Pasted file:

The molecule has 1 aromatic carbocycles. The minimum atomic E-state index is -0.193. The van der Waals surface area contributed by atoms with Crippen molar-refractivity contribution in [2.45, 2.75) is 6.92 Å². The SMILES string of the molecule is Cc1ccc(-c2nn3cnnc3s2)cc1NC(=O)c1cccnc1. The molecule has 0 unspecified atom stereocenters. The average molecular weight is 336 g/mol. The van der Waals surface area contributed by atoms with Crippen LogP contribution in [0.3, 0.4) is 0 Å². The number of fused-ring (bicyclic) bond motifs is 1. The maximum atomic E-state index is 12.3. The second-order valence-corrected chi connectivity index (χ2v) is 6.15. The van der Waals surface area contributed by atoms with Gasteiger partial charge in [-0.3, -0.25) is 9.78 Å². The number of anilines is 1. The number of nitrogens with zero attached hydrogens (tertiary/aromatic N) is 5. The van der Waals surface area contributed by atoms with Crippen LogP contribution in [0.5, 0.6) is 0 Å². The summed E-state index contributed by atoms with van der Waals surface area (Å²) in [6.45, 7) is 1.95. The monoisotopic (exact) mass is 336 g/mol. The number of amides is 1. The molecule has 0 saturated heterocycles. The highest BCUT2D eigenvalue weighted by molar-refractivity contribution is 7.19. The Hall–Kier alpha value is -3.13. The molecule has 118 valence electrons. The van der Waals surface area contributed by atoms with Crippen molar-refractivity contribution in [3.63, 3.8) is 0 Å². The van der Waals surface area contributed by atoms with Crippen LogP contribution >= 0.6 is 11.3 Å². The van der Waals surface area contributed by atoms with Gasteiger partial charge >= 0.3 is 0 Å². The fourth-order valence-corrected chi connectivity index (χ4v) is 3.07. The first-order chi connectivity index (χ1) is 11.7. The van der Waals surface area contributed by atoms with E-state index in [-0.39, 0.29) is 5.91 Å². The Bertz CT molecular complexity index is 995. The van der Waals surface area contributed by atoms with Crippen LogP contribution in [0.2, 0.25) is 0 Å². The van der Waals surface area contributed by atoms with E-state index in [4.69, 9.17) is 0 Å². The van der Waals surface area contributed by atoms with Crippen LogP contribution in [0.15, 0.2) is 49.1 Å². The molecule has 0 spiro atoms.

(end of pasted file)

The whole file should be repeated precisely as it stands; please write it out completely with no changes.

The molecule has 1 aromatic carbocycles. The minimum atomic E-state index is -0.193. The van der Waals surface area contributed by atoms with Crippen molar-refractivity contribution in [2.45, 2.75) is 6.92 Å². The SMILES string of the molecule is Cc1ccc(-c2nn3cnnc3s2)cc1NC(=O)c1cccnc1. The molecule has 0 unspecified atom stereocenters. The average molecular weight is 336 g/mol. The van der Waals surface area contributed by atoms with Crippen LogP contribution in [0.3, 0.4) is 0 Å². The number of fused-ring (bicyclic) bond motifs is 1. The maximum atomic E-state index is 12.3. The second-order valence-corrected chi connectivity index (χ2v) is 6.15. The van der Waals surface area contributed by atoms with Gasteiger partial charge in [-0.3, -0.25) is 9.78 Å². The number of anilines is 1. The number of nitrogens with zero attached hydrogens (tertiary/aromatic N) is 5. The van der Waals surface area contributed by atoms with Crippen LogP contribution in [0.5, 0.6) is 0 Å². The summed E-state index contributed by atoms with van der Waals surface area (Å²) in [6.45, 7) is 1.95. The monoisotopic (exact) mass is 336 g/mol. The number of amides is 1. The molecule has 0 saturated heterocycles. The highest BCUT2D eigenvalue weighted by molar-refractivity contribution is 7.19. The Hall–Kier alpha value is -3.13. The molecule has 118 valence electrons. The van der Waals surface area contributed by atoms with Crippen molar-refractivity contribution in [3.63, 3.8) is 0 Å². The van der Waals surface area contributed by atoms with Crippen LogP contribution >= 0.6 is 11.3 Å². The van der Waals surface area contributed by atoms with Gasteiger partial charge >= 0.3 is 0 Å². The fourth-order valence-corrected chi connectivity index (χ4v) is 3.07. The first-order chi connectivity index (χ1) is 11.7. The van der Waals surface area contributed by atoms with E-state index in [-0.39, 0.29) is 5.91 Å². The Bertz CT molecular complexity index is 995. The van der Waals surface area contributed by atoms with Crippen LogP contribution in [0.2, 0.25) is 0 Å². The van der Waals surface area contributed by atoms with E-state index in [4.69, 9.17) is 0 Å². The van der Waals surface area contributed by atoms with Crippen LogP contribution in [0.15, 0.2) is 49.1 Å². The molecule has 0 spiro atoms.